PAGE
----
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But you will ask me, in what this instinct of the brutes, "and the nature of their souls consists ?' I answer, candidly, that I know not. Some philosophers are of opinion, that the brutes are mere machines, moved by some exterior agent. Others allow them an inherent principle of life and industry. To the opinion of the latter I accede; and believe, that what we call instinct, is a certain sagacity and inclination given them by the Creator for their preservation and our use. But you, who know the nature of your own soul, which you affirm to be of the same nature with that of apes and foxes, can resolve the question.
Buffon, the French academician, acknowledges, that, in the anatomy or dissection of apes, he could not discover any difference between their organs and those of the human species; yet the same Buffon, in spite of the similiarity of organs, admits, that the distance between man and the ape is infinite, on account of thought, reason, and consciousness, which proceed from a spiritual principle: and the Royal Psalmist recommends to us, not to resemble the horse and • the mule, that have no understanding. Our ignorance of the nature of their instinct, souls, &c. does not imply an ignorance of the nature of our own. If, through the veil of a mortal body, we can know and love our Maker, why should we cease to know him, when the mask falls, and the veil is removed ? If we admit no annihilation in nature, and that matter, in spite of its changes, never perishes, why should we refuse the soul the same privilege ? If brutes could reason, judge, abstract, divide, compare the rules of order, justice, good and evil, as rational beings do, they would not answer the end of nature; and what has been made for the use of man, would become his destruction.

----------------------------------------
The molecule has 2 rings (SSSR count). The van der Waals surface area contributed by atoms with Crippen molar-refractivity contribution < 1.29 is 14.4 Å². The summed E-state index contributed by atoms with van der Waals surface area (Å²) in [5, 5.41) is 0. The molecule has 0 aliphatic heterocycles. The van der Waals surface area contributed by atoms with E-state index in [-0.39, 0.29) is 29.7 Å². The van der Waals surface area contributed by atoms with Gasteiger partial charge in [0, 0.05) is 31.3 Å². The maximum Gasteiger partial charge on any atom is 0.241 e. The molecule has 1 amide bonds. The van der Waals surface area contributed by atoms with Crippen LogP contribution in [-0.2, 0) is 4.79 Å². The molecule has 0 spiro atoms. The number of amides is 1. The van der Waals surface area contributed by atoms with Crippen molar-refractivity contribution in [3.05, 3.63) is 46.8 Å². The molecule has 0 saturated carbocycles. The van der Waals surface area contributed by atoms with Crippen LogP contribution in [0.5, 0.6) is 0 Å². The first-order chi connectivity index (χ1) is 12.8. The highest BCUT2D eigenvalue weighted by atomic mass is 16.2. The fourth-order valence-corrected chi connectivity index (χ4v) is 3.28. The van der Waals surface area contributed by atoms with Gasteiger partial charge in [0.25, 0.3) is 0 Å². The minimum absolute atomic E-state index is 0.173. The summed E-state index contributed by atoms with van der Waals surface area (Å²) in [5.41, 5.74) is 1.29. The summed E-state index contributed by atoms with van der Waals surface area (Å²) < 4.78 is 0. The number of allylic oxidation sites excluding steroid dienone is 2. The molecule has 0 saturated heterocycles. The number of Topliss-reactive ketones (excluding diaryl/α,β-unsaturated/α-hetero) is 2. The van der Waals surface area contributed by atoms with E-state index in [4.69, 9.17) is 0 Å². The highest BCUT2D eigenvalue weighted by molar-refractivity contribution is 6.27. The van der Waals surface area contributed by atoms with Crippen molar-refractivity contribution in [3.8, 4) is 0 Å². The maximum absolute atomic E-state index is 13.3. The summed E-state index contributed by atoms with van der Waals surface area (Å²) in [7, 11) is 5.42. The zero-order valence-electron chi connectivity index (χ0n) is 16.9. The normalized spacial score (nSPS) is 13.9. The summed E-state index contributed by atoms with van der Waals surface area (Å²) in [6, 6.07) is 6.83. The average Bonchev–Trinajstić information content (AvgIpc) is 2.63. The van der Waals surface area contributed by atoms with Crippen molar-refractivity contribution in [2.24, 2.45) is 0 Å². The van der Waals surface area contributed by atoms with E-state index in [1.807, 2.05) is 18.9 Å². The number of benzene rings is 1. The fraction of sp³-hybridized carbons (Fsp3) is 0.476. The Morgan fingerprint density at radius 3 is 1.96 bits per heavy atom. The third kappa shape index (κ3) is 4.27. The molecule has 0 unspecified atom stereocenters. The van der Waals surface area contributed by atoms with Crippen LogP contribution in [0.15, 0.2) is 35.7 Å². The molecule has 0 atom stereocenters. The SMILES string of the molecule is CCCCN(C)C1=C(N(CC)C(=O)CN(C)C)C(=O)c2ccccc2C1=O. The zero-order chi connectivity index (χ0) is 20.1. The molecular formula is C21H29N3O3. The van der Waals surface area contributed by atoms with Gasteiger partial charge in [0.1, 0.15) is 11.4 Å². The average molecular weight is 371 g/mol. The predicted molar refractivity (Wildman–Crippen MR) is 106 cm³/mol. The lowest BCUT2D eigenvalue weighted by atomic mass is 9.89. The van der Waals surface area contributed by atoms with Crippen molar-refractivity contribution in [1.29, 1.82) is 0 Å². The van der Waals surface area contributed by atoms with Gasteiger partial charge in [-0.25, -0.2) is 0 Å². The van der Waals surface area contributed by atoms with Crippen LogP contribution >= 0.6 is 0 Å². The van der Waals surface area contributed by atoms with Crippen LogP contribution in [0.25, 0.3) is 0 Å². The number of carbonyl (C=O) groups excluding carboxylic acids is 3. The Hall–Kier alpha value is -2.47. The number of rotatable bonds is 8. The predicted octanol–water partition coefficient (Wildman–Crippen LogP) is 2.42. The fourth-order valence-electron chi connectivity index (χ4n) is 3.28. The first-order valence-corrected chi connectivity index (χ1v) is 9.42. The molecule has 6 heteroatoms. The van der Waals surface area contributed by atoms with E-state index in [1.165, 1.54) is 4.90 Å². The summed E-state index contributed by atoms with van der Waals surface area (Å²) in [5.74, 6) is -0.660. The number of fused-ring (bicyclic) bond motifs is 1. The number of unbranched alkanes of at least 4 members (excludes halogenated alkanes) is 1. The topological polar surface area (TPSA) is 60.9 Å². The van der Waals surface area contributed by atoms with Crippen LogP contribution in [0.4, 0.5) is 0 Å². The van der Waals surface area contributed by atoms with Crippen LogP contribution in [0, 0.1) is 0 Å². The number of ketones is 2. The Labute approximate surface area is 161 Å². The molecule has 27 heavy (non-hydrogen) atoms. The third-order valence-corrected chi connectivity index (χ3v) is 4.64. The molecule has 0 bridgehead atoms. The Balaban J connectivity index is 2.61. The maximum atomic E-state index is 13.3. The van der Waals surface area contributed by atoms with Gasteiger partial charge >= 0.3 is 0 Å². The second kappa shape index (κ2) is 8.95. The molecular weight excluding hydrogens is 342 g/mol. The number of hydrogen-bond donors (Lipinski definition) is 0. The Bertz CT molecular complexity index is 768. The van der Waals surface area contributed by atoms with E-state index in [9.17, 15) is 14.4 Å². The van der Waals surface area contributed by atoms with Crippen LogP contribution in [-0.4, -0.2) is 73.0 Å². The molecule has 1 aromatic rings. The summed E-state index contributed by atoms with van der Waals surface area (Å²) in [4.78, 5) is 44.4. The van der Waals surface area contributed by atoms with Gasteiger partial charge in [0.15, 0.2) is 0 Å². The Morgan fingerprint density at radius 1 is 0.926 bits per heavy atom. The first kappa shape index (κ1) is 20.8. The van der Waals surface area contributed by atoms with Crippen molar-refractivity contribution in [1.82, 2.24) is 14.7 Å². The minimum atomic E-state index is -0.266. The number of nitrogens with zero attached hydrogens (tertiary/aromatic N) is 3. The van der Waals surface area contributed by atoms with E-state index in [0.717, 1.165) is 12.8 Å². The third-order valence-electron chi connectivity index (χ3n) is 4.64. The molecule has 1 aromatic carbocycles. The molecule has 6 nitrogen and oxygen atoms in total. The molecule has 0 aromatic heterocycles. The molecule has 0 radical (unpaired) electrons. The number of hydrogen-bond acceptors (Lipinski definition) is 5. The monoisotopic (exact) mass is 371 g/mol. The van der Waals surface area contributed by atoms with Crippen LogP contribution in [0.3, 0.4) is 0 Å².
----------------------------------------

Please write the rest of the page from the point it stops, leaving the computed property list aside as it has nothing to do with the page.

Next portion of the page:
By dint of blows and other means, we can train up a horse to point out the hour on a dial; a bear to dance; a monkey to supply the place of a postillion; and a dog to move a minute. Several instances of the sagacity of animals are adduced by Plutarch and others. But, whatever variety of turns and motions they may acquire by such a culture, it is not to a principle of reason, but to the address of their tutors, we are to attribute it: for, however quick their hearing, how sagaci
ous soever their instinct, it would be vain to attempt instructing them in the beauty of order, the rules of justice, the
rights of society, the origin of the world, the love of their · Maker, the terrors of the last judgment, the pains of hell, or
the ineffable joys of a future state. Whoever doubts me, let him try the experiment.
It is not so with the savage or child. They are capable of instruction in all those points, and susceptible of the impressions arising from the notions of moral good or moral evil.
Hence, neither from the sagacity of brutes, nor the experience of mankind, nor the observations of philosophers can arguments be adduced in support of a doctrine tending to overthrow the spirituality and immortality of the soul. And, when you attribute the doctrine of the soul's immortality to the subtilty of schoolmen, and when Helvetius fixes its first introduction in Nero's time, when the Gospel was preached at Rome,* we cannot arraign either you or him for ignorance, as both are well read; but we charge you with wilful imposition, which is worse.